JANUARY is not traditionally a time of great cheer, but this year it came with a particularly harsh bite.
Fortunately, the first big freeze of 2013 was well forecast and our councils and public transport services better prepared for the snow than in 2010, when my inbox and postbag were inundated with complaints about frozen car parks, pavements and roads. If that simple measure is anything to go by, things have certainly improved.
The Government has learnt lessons too and will never now be complacent in its efforts to keep Britain moving in bad weather. Almost £100 million has been spent on resilience for our railways and airports in the past two years and, despite some inevitable disruption, progress has been made. South West Trains ran fewer, slower services, but their adverse weather timetable seemed to get people to and from Dorset on schedule.
As the snow and ice melts there are brighter things on the horizon, with unemployment down again in North Dorset and the South West - with its backbone of small to medium-sized businesses - helping to drive the UK's economy forward. Further good news is the dramatic increase in the number of young people starting up apprenticeships, with some 500,000 new starts. Apprenticeships are vital, not only because they tackle the scourge of youth unemployment in a sustainable way, but because they have such a positive impact on the economy, businesses and individuals alike.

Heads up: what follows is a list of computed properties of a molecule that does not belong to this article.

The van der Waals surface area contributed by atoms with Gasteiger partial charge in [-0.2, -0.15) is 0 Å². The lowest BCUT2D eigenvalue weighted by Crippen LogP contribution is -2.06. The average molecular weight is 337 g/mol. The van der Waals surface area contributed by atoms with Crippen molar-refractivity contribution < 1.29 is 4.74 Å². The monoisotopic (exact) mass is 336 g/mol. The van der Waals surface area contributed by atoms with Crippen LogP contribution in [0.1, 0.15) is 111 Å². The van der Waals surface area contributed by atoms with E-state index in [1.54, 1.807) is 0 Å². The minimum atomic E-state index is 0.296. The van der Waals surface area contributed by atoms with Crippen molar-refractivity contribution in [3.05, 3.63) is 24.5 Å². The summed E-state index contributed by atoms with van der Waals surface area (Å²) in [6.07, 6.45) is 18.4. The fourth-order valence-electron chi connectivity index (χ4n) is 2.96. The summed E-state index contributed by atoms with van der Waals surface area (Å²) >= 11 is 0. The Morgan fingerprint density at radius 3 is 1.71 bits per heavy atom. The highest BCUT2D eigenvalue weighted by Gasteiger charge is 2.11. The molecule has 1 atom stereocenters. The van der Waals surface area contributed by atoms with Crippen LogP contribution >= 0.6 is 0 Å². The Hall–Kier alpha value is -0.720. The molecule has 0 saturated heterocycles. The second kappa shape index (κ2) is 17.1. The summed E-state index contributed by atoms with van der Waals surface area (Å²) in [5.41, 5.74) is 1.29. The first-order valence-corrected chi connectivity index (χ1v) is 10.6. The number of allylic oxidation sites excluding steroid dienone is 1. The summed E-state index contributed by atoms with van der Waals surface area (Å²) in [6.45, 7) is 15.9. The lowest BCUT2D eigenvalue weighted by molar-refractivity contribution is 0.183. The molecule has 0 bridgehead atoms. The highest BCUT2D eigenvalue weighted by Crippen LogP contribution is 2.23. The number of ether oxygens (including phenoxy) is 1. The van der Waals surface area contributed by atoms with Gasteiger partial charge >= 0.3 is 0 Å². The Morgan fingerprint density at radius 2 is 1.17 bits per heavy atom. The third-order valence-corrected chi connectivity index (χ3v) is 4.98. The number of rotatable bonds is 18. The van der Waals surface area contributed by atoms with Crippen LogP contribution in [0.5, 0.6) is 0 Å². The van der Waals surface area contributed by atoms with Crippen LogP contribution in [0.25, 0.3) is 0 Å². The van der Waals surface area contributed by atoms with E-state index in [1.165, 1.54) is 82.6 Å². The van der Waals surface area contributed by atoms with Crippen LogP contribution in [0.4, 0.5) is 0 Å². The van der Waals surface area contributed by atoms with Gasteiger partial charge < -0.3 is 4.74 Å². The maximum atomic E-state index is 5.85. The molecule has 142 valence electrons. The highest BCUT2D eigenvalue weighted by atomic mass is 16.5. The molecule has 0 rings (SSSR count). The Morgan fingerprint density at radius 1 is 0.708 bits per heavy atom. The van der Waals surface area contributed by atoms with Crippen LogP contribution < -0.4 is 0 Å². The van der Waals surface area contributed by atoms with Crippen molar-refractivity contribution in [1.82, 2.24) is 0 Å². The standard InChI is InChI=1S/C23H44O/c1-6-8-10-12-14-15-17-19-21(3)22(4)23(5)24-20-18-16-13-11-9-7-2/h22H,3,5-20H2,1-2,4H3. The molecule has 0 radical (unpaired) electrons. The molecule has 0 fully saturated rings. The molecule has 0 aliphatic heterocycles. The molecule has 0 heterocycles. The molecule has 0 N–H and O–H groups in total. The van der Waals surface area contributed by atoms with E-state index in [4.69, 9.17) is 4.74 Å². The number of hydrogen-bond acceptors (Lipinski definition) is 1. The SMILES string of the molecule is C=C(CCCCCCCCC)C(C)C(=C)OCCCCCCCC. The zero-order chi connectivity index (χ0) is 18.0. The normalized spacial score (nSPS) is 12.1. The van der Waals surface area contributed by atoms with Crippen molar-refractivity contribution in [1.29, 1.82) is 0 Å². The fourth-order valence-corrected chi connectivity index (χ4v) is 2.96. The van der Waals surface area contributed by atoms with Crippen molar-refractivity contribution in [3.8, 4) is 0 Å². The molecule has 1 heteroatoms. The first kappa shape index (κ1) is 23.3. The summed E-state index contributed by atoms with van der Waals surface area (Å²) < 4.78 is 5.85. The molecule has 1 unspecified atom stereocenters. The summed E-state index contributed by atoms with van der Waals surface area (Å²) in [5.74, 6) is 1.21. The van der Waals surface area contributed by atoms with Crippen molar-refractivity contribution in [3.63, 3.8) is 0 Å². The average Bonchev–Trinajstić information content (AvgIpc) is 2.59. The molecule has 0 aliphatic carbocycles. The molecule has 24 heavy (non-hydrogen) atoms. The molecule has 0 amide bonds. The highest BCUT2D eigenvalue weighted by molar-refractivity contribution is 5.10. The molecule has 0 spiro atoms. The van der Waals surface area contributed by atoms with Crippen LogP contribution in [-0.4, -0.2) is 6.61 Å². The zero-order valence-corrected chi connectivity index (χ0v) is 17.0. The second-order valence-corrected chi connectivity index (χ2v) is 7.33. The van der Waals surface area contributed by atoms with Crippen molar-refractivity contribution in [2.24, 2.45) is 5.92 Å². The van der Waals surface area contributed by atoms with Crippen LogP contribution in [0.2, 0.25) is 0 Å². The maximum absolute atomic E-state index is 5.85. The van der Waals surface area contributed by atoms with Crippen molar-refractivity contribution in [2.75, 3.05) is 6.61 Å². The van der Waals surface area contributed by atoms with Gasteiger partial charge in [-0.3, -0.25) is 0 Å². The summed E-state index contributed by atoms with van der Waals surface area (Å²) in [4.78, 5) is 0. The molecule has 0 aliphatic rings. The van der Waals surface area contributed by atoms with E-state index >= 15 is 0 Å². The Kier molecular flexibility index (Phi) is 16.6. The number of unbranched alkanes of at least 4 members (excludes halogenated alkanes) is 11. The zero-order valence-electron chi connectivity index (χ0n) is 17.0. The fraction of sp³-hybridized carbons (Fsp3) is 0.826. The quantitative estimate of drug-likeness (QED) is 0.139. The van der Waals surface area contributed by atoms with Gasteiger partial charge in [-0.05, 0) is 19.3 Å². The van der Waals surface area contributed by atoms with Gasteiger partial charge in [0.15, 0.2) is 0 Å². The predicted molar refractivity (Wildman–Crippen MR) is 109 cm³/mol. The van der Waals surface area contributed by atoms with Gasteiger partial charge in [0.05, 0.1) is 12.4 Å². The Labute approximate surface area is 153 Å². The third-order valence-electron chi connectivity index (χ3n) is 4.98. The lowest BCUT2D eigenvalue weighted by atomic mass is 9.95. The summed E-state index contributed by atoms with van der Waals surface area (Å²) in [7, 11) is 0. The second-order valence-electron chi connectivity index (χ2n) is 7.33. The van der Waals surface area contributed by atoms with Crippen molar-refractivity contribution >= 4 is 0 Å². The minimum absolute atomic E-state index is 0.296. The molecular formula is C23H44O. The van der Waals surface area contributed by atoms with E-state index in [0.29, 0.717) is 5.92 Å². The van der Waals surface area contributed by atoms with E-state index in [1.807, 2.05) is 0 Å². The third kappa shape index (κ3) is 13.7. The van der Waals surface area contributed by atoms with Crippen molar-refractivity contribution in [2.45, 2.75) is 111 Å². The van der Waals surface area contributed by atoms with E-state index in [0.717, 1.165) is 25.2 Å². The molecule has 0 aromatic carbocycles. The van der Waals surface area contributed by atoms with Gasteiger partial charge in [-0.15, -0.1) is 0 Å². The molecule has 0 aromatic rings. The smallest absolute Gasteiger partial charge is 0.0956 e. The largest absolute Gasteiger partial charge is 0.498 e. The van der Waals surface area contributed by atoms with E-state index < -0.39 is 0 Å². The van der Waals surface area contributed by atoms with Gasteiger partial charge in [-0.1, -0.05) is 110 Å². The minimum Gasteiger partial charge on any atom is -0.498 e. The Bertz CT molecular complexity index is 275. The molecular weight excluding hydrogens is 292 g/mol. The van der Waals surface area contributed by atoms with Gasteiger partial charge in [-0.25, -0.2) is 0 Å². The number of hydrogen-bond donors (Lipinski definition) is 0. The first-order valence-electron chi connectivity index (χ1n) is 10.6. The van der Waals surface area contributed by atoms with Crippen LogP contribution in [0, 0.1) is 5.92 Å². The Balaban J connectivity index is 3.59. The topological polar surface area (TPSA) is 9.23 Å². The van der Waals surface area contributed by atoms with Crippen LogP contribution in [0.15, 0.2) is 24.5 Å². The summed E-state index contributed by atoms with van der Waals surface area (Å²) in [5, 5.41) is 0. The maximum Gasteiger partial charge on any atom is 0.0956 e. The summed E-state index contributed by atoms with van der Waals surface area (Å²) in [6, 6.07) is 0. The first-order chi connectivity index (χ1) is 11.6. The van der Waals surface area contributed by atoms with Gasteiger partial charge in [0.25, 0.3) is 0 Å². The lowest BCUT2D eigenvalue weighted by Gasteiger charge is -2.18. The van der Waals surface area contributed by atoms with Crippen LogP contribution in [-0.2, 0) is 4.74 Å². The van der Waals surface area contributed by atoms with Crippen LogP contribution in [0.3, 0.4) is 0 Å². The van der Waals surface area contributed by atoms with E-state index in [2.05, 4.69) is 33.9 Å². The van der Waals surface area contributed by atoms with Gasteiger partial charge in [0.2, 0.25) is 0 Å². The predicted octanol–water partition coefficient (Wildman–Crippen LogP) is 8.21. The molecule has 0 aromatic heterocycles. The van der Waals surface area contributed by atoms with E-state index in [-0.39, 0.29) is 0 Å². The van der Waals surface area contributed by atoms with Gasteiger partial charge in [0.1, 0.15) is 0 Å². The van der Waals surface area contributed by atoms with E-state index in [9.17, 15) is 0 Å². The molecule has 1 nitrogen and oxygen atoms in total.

The sixth annual National Apprenticeship Week - taking place from 11th to 15th March - will celebrate that very fact, whilst raising the profile of apprenticeships and getting more businesses and young people on board. Graduate and post-graduate level apprenticeships will also soon be available in subjects including law, accountancy and advanced engineering, offering degree and Masters-level equivalents early next year. In my view, this will give young people an alternative route to some of our most prestigious professions, increasing social mobility and helping to change outdated views of apprenticeships.
For young people in North Dorset looking to get on the apprenticeship track, or improve their skill set, Equilibrium Youth Work's Skills Base at Sturminster Newton offers courses in practical skills from Horticulture to Vehicle Mechanics, as well as opportunities for students to improve their literacy, numeracy and core employability skills. I was hugely impressed when I visited trainers and students there last month and look forward to following the progress of such specialist alternative education providers.